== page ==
Ibrahiem Abo Zeid: no jobs for the young

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Ibrahiem Abo Zeid: no jobs for the young

Ibrahiem Abo Zeid, 55, a semi-retired resident of Dondeed village, Dakahlia province, Egypt, describes the last 10 years as "the peak of suffering for me and my generation". Among the reasons he gives are "skyrocketing prices", inadequate wages and pensions, "increasing rates of unemployment due to the use of technology and modern machinery" and the lack of government support for agriculture. "You can say we are now destitute," he comments. "We do not feel secure."

Ibrahiem considers himself fortunate to have been able to go to secondary school and obtain a diploma, unlike his sisters, but observes that nowadays even university graduates "are still hanging around the village with no jobs". Nevertheless, he believes education is crucial because "it enables you to know your rights, and deal with the law of your country".

On the subject of agriculture, Ibrahiem, identifies several problems, the most important being that "the government has abandoned the policy of supporting farmers and no longer provides them with fertilizers". Water shortage is also a serious issue and the irrigation channels now only function once a week. "I think the government diverted the water to the desert to serve the plots of investors rather than poor peasants," he says.

Ibrahiem has no land of his own. "In the past, the land was a man's honour," he says. "Now I cannot buy land, because my income is exactly equal to or less than my expenses…" He continues: "Also, the farming area in Dondeed has shrunk considerably because people are building houses in this area...and the village is no longer big enough to accommodate the growing numbers of people. Today, there are a lot of villagers working in Cairo and other surrounding cities. The village has changed a lot; most people in the village do not work in farming any more, because there isn't enough land."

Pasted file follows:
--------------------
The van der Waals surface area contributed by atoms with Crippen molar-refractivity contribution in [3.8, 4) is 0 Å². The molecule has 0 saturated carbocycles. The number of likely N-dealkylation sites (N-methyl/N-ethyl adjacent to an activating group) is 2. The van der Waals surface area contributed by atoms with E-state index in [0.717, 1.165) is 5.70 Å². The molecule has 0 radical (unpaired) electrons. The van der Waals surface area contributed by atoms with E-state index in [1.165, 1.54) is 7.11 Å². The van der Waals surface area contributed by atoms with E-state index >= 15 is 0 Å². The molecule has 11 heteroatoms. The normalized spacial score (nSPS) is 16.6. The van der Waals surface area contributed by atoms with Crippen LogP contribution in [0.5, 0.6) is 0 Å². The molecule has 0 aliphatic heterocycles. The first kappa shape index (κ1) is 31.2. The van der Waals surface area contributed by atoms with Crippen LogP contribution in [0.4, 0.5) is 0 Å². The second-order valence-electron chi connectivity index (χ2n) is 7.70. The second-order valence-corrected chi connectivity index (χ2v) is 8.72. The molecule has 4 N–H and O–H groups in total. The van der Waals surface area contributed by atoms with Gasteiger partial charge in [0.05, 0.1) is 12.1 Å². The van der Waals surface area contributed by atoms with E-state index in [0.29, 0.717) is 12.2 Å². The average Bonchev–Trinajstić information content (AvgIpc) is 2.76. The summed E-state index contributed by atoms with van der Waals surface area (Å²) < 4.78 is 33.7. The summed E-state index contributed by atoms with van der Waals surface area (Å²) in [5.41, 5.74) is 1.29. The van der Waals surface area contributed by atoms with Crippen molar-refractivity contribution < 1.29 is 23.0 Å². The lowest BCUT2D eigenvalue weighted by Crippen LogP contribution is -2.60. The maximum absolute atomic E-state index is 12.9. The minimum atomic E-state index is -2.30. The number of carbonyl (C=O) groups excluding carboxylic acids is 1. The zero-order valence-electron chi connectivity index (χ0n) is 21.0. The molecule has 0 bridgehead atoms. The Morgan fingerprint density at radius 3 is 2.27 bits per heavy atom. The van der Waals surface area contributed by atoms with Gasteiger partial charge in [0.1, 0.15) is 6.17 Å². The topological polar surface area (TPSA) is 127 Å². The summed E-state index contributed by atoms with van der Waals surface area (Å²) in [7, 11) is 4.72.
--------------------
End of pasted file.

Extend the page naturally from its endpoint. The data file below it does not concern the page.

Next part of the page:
Ibrahiem is scathing about the behaviour of "businessmen who suck people's blood" and refers to "the terrible extravagance in spending on weddings and entertainment which, if distributed to the villagers, would have improved their positions (living conditions) significantly". He blames poverty on "billionaires, who control the country's wealth, and the decisions of the Minister of Commerce and Industry, which have led to higher prices of basic commodities such as electricity and water…" He adds that "the high prices have not been accompanied by an increase in income, and ration cards and goods that are distributed to low-income people do not meet the main needs of the people".

In Ibrahiem's opinion, tackling farmers' problems could also ease youth unemployment. "We need to establish plants for manufacturing fertilizers or for drying vegetables," he says. "We can set up these plants, either through the establishment of a cooperative, or by obtaining support and funds from the ministries concerned. I believe that these projects will employ a lot of youth in the village and can solve the problem of unemployment."